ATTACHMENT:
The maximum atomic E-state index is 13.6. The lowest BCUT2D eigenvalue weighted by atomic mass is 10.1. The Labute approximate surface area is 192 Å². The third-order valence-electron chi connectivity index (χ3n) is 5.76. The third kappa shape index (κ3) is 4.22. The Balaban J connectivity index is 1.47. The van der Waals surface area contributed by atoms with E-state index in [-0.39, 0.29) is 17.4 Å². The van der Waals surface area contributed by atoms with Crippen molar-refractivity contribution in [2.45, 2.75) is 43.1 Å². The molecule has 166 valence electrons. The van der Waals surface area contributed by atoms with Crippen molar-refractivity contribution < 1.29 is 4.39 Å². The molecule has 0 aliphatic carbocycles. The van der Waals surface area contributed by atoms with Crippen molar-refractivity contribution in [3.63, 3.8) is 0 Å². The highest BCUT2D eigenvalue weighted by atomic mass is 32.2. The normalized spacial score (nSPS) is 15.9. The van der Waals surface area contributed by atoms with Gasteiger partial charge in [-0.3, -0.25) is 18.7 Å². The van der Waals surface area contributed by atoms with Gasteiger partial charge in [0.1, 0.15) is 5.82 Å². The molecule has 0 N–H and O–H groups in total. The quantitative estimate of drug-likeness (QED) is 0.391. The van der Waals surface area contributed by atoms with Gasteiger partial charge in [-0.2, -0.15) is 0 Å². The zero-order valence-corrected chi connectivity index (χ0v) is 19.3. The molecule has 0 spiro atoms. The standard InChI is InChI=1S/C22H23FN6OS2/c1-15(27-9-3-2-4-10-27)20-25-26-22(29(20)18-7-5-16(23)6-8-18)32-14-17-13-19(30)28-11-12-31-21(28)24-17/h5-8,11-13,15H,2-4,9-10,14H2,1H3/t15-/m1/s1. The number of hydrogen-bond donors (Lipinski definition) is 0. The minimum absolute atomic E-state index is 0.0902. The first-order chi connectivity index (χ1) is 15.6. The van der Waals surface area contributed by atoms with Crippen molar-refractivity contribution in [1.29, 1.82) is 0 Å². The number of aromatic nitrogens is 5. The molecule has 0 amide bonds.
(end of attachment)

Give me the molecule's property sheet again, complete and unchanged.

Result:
The maximum atomic E-state index is 13.6. The lowest BCUT2D eigenvalue weighted by atomic mass is 10.1. The Labute approximate surface area is 192 Å². The third-order valence-electron chi connectivity index (χ3n) is 5.76. The third kappa shape index (κ3) is 4.22. The Balaban J connectivity index is 1.47. The van der Waals surface area contributed by atoms with E-state index in [-0.39, 0.29) is 17.4 Å². The van der Waals surface area contributed by atoms with Crippen molar-refractivity contribution in [2.45, 2.75) is 43.1 Å². The molecule has 166 valence electrons. The van der Waals surface area contributed by atoms with Crippen molar-refractivity contribution < 1.29 is 4.39 Å². The molecule has 0 aliphatic carbocycles. The van der Waals surface area contributed by atoms with Crippen molar-refractivity contribution in [3.63, 3.8) is 0 Å². The highest BCUT2D eigenvalue weighted by atomic mass is 32.2. The normalized spacial score (nSPS) is 15.9. The van der Waals surface area contributed by atoms with Gasteiger partial charge in [-0.3, -0.25) is 18.7 Å². The van der Waals surface area contributed by atoms with Gasteiger partial charge in [0.1, 0.15) is 5.82 Å². The molecule has 0 N–H and O–H groups in total. The quantitative estimate of drug-likeness (QED) is 0.391. The van der Waals surface area contributed by atoms with Gasteiger partial charge in [-0.2, -0.15) is 0 Å². The zero-order valence-corrected chi connectivity index (χ0v) is 19.3. The molecule has 0 spiro atoms. The standard InChI is InChI=1S/C22H23FN6OS2/c1-15(27-9-3-2-4-10-27)20-25-26-22(29(20)18-7-5-16(23)6-8-18)32-14-17-13-19(30)28-11-12-31-21(28)24-17/h5-8,11-13,15H,2-4,9-10,14H2,1H3/t15-/m1/s1. The number of hydrogen-bond donors (Lipinski definition) is 0. The minimum absolute atomic E-state index is 0.0902. The first-order chi connectivity index (χ1) is 15.6. The van der Waals surface area contributed by atoms with Crippen molar-refractivity contribution in [1.29, 1.82) is 0 Å². The number of aromatic nitrogens is 5. The molecule has 0 amide bonds.